EXAMPLES

FIG. 1 is a block diagram illustrating an example of a system 100 for implementing a PAAKE exchange according to some embodiments and teachings of the invention. System 100 is merely an illustrative embodiment of a system for implementing a PAAKE exchange, and is not intended to limit the scope of the invention. Any of numerous other implementations of such a system, for example, variations of system 100, are possible and are intended to fall within the scope of the invention.

System 100 may include any of: users 102, 118 and 124; user devices 104, 114 and 120; one or more authentication servers 110; an authentication database(s) 111; communications network(s) 108; other components; and any suitable combination of the foregoing.

As used herein, a “network” is a group of two or more components interconnected by one or more segments of transmission media on which communications may be exchanged between at least some of the components. Each segment may be any of a plurality of types of transmission media, including one or more electrical or optical wires or cables made of metal and/or optical fiber, air (e.g., using wireless transmission) or any combination of these transmission media. As used herein, “plurality” means two or more. It should be appreciated that a network may be as simple as two devices connected by a single wire, bus, wireless connection, or other type of transmission segment(s). Further, it should be appreciated that when a network is illustrated in a drawing of this application as being connected to an element in the drawing, the connected element itself is considered part of the network and the connection need not be persistent.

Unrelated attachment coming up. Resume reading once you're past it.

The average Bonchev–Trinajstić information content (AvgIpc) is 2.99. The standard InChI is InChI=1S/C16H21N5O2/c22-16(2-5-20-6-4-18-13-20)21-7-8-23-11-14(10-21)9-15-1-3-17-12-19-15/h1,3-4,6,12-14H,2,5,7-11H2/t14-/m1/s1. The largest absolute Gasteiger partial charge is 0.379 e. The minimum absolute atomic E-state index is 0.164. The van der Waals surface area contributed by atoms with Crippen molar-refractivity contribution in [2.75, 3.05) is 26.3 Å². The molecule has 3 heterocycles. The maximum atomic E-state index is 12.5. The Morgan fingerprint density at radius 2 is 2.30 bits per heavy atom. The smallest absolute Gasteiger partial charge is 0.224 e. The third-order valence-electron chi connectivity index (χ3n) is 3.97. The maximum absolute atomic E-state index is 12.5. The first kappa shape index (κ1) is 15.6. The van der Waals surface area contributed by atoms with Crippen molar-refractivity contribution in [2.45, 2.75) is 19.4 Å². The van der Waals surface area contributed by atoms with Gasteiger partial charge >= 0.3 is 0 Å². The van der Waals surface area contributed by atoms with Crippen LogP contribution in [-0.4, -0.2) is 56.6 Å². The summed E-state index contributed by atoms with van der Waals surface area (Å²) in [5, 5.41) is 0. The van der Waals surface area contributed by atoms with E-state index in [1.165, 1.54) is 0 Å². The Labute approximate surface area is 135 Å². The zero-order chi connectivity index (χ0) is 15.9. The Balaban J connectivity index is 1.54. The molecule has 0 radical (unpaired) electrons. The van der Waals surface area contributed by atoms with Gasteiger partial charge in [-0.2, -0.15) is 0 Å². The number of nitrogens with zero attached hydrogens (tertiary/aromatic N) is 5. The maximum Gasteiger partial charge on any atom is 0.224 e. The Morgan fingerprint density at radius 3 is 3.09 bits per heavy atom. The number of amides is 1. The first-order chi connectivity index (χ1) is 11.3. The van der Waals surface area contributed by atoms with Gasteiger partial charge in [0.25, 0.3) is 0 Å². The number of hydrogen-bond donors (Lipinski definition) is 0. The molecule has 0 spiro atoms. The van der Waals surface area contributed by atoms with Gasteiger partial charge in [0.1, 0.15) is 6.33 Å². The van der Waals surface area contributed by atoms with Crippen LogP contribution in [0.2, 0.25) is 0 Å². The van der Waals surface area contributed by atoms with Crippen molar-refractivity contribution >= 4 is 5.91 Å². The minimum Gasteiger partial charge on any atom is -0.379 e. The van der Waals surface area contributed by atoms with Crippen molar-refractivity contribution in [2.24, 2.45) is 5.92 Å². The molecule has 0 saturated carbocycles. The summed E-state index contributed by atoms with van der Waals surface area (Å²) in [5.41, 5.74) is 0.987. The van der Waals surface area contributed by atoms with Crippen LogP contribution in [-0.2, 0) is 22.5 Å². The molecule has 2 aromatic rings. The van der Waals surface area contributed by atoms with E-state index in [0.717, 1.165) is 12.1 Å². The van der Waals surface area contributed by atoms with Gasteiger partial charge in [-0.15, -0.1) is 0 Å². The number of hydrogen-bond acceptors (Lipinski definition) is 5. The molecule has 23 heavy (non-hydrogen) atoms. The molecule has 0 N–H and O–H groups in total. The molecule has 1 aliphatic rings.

As used herein, a “network device” is a device operative to communicate on a network, including, but not limited to: workstations, personal computers, terminals, laptop computers, end stations, user devices, servers, gateways, registers, switches, routers, hubs, bridges, directories, transmitters, receivers, repeaters, and any combinations thereof. As used herein, a “user device” is a network device from/to which a (human or machine) user may send/receive communications, and which may serve as an endpoint to communications on a communications network. User devices include, but are not limited to: workstations; personal computers (e.g., PCs); laptop computers, notebook computers; telephones (e.g., landline or mobile); pagers; Blackberry™ brand devices, PCS devices, personal digital assistants (PDAs), two-way radios (e.g., “walkie-talkies”), other types of user devices, and any suitable combination of the foregoing. As used herein, an “authentication server” is a logical entity residing on a network device, which is operative to authenticate a user as part of a cryptographic algorithm.